What might philosophy of science look like if chemists built it?

Synthese 155 (3):321 - 336 (2007)
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Abstract

Had more philosophers of science come from chemistry, their thinking would have been different. I begin by looking at a typical chemical paper, in which making something is the leitmotif, and conjecture/refutation is pretty much irrelevant. What in fact might have been, might be, different? The realism of chemists is reinforced by their remarkable ability to transform matter; they buy into reductionism where it serves them, but make no real use of it. Incommensurability is taken without a blink, and actually serves. The preeminence of synthesis in chemistry could have led philosophers of science to take more seriously questions of aesthetics within science, and to find a place in aesthetics for utility. The necessary motion twixt macroscopic and microscopic views of matter in modern chemistry leads to the coexistence of symbolic and iconic representations. And in another way to the deliberate, creative violation of categories.

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Citations of this work

Logic in Reality.Joseph Brenner - 2008 - Dordrecht, Netherland: Springer.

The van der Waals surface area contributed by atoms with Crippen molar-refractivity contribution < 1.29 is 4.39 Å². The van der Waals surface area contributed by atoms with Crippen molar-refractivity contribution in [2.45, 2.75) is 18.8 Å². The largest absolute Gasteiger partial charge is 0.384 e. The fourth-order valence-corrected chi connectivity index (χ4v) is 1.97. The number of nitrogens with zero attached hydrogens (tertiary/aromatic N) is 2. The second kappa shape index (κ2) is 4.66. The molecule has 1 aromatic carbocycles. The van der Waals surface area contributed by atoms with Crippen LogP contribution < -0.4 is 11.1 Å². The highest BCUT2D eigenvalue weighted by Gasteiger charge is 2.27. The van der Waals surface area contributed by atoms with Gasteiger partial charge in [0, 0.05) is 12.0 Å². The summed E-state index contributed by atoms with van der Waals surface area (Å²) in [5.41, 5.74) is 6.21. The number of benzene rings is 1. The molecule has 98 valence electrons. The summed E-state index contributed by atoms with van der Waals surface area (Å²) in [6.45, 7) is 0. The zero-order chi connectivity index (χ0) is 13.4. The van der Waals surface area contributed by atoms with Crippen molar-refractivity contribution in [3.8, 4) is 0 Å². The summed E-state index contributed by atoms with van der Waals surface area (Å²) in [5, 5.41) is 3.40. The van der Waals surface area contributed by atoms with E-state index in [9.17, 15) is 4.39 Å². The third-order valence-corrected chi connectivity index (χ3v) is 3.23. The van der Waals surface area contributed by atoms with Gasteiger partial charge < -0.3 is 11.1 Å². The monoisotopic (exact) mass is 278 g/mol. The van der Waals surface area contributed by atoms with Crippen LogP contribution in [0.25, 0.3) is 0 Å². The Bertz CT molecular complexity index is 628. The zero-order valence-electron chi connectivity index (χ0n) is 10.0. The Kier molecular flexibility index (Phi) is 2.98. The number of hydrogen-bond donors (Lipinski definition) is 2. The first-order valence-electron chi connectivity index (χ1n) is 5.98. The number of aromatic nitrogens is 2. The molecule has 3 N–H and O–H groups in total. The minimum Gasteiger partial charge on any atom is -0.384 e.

Emergence and Quantum Chemistry.Jean-Pierre Llored - 2012 - Foundations of Chemistry 14 (3):245-274.
Chemistry, Context and the Objects of Thought.Robert Prentner - 2017 - Foundations of Chemistry 19 (1):29-41.
The Fifth Chemical Revolution: 1973–1999.José A. Chamizo - 2017 - Foundations of Chemistry 19 (2):157-179.

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References found in this work

Against Method.Paul Feyerabend - 1975 - London: New Left Books.
Image and Logic: A Material Culture of Microphysics.Peter Galison (ed.) - 1997 - University of Chicago Press: Chicago.
Representing and Intervening.Ian Hacking - 1984 - British Journal for the Philosophy of Science 35 (4):381-390.
Against Method.P. Feyerabend - 1975 - British Journal for the Philosophy of Science 26 (4):331-342.

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